The week before Christmas I entered into an apprenticeship from which I knew I would be sure to never hear the stern words of Donald trump: "You're Fired". I was not however ruling out the possibility of a quick divorce as I undertook a gingerbread house construction project with my husband.
In actual fact, the project went rather smoothly.
My husband took some architecture classes in college, so he drew up a quick and very accurate blueprint. I was in charge of the baking portion. I hauled out my trusty, well thumbed copy of Martha Stewart Holiday Cookies magazine, and peeled apart the pages that were slightly stuck together with molasses - unsulphured blackstrap molasses, that is. Measure, mix, chill, roll, and then measure twice, cut once.
As the gingerbread roof panels were in the oven, I encountered the first problem. I was using a silicone cookie sheet liner that was slightly too big for my cookie sheet. It started to wave in the middle, causing the roof panels to warp and curl slightly. I pulled them out of the oven and tried to remove the liner from beneath the cookies. This was not an easy feat, and in my attempts, I cracked one of the panels quite significantly. I was ready to start fresh on a new panel when Darcy suggested we just fit it together as best as possible since the dough was still pliable, and then wait to see if it held together once baked. I was sceptical but agreed to try, since after all, if it didn't work, it would simply be a delicious mistake. Miraculously, it did work. The panel fused itself back together, but there was a very obvious fault line still visible. The real test would be whether it would stand up in construction. Lesson learned, the walls were baked without further incident.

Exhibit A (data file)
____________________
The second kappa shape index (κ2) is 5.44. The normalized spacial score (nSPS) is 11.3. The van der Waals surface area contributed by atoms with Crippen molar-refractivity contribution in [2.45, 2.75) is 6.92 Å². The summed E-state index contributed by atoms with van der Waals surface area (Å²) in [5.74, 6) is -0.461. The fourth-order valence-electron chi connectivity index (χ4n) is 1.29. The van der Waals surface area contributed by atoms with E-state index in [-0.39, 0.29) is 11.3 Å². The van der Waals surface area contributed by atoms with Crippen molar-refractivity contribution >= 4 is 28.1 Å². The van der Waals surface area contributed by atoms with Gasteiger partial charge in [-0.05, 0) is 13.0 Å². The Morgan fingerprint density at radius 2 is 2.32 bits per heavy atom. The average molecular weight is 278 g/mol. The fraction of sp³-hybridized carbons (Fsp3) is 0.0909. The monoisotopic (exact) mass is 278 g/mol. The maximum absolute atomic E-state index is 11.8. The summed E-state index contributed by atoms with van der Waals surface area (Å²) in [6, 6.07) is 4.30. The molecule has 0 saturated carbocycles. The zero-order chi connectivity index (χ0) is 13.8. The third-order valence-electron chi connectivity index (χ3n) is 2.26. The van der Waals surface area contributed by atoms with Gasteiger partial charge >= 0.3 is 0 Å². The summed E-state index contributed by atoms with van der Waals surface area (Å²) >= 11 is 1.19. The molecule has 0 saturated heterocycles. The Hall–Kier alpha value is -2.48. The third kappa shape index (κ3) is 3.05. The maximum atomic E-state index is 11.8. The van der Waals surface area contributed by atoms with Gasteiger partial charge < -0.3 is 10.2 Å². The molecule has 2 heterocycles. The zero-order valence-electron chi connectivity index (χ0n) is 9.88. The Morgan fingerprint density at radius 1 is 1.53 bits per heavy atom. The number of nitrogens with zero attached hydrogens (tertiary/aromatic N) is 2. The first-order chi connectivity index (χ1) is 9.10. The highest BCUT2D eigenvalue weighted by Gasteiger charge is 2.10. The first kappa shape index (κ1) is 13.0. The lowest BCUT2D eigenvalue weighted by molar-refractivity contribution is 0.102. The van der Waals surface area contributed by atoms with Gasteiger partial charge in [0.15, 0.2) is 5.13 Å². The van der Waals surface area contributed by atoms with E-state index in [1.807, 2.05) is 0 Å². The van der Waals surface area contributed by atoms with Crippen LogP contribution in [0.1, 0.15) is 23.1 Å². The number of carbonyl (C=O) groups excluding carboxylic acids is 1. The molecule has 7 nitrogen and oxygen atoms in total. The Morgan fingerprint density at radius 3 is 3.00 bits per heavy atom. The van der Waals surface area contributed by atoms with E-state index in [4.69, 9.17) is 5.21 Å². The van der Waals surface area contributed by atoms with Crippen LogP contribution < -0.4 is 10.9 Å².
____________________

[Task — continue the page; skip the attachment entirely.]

You can see the obvious cracks in the roof panels, especially on the broken piece on the right.
After the pieces cooled, I used my trusty Kitchen-Aid to beat senseless a heap of royal icing. I made it extra thick, and extra dry. The consistency was pretty close to actual building mortar. My husband gingerly piped and pieced the walls together. With our breath held, he lifted first one roof panel into place and secured it with extra icing. The severely damaged roof panel went on last. It turns out that with enough icing, anything is doable! It held together as one piece, and it clung to the rest of the house without issue. Wheeeeew... and resume breathing.
After the house was given time to settle and dry, my husband decided that to ensure the safety of future ginger generations residing in the house, the roof should be further secured. Strips and strips of icing were applied, and the roof was shingled in red smarties. Sturdy and delicious. Mike Holmes... take note!
Now as every girl knows, the fun part of home design is in the details. Window trim, landscaping, and candy! This was my task. I piped on (slightly irregular) windows, and a (slightly irregular) candy cane doorway. The landscaping included a stripy round mint walkway, and green and white gumdrop shrubbery. The final touch, glittery white snow.
It was exciting to see the entire project come together. And I was ecstatic to learn that gingerbread demolition is even more enjoyable.
*nom, nom, nom, nom*